Minister welcomes continuation of funding for students as well as increased access to laptops and desktops
Minister of State for Higher Education Mary Mitchell O’Connor has highlighted the range of supports available to students in higher education, particularly from groups traditionally under-represented in higher level education, during Covid-19.
The Minister said: “During the period of college closures it is imperative that, as a society, we do everything we can to support all students but especially more vulnerable learners. There needs to be a particular focus on learner needs with the emphasis on wellbeing and providing learners with the tools they need to succeed.”
A working group on mitigating educational disadvantage is supporting on-going responses to what is an evolving situation. The Minister extended her thanks to all those involved and pointed to the key areas that have been identified as requiring specific attention at this time.
These key areas include:
- Continuation of crucial funding sources such as SUSI grants, the 1916 Bursary Scheme, the Student Assistant Fund, Fund for Students with disabilities and other supports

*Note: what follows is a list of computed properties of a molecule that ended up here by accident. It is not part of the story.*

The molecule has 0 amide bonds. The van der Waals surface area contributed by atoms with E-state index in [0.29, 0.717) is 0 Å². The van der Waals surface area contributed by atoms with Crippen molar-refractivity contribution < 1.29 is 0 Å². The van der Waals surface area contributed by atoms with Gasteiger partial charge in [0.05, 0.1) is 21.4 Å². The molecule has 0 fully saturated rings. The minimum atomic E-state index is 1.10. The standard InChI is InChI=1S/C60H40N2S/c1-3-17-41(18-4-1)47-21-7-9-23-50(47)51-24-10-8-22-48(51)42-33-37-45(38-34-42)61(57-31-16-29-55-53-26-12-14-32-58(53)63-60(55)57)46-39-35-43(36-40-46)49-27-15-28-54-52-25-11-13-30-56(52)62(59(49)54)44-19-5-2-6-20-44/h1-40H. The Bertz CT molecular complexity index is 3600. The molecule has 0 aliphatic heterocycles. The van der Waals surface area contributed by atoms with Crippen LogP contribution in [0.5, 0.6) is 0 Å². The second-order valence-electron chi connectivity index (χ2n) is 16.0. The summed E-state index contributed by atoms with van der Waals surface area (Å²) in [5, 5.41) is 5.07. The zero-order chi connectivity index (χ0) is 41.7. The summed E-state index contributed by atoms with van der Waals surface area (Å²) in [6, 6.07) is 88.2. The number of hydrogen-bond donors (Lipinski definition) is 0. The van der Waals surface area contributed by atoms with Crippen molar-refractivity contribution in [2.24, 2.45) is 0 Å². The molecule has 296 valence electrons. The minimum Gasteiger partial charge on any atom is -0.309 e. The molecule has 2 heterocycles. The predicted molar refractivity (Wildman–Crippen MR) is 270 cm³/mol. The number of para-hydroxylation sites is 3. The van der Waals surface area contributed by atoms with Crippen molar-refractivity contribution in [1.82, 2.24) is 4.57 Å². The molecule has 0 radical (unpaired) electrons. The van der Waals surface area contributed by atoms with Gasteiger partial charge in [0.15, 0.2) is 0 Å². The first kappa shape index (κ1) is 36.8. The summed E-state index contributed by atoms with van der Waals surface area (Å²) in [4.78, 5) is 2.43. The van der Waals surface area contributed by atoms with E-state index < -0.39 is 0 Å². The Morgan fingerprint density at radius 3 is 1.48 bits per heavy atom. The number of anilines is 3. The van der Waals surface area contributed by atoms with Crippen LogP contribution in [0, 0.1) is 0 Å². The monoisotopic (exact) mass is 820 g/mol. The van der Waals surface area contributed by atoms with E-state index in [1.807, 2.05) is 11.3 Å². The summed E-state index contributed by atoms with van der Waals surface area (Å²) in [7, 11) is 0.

- Supporting learners without access to sufficient technology
- Continuation of services offered by access and disability offices and guidance counsellors and counselling services.
Minister Mitchell O’Connor said: “We have been working with the Higher Education Authority and SUSI to make sure that funding schemes are maintained, that support services will still be available to those that need them and that any barriers to access technology will be overcome.”
The SUSI grant scheme opened for applications for the 2020/21 academic year on 23 April. By close of business on the first day it had received almost 10,000applications.
In the 2019/20 academic year SUSI processed a total of 96,000 grant applications, with just over 76,000 assessed as eligible for grant support with circa 72,000 subsequently drawing down grant support.
It is anticipated that there will be an increase in the number of applications for the 2020/21 academic year and the number of students seeking to be reassessed under the change of circumstances provision in the scheme.
The SUSI grant scheme contains enough flexibility to address matters which may arise due to Covid-19. Prospective applicants who have experienced a fall in income can seek to have their application reviewed under the change of circumstances provision within the scheme, provided they can demonstrate that any change in income is “likely to obtain for the duration of the approved course or for the foreseeable future”.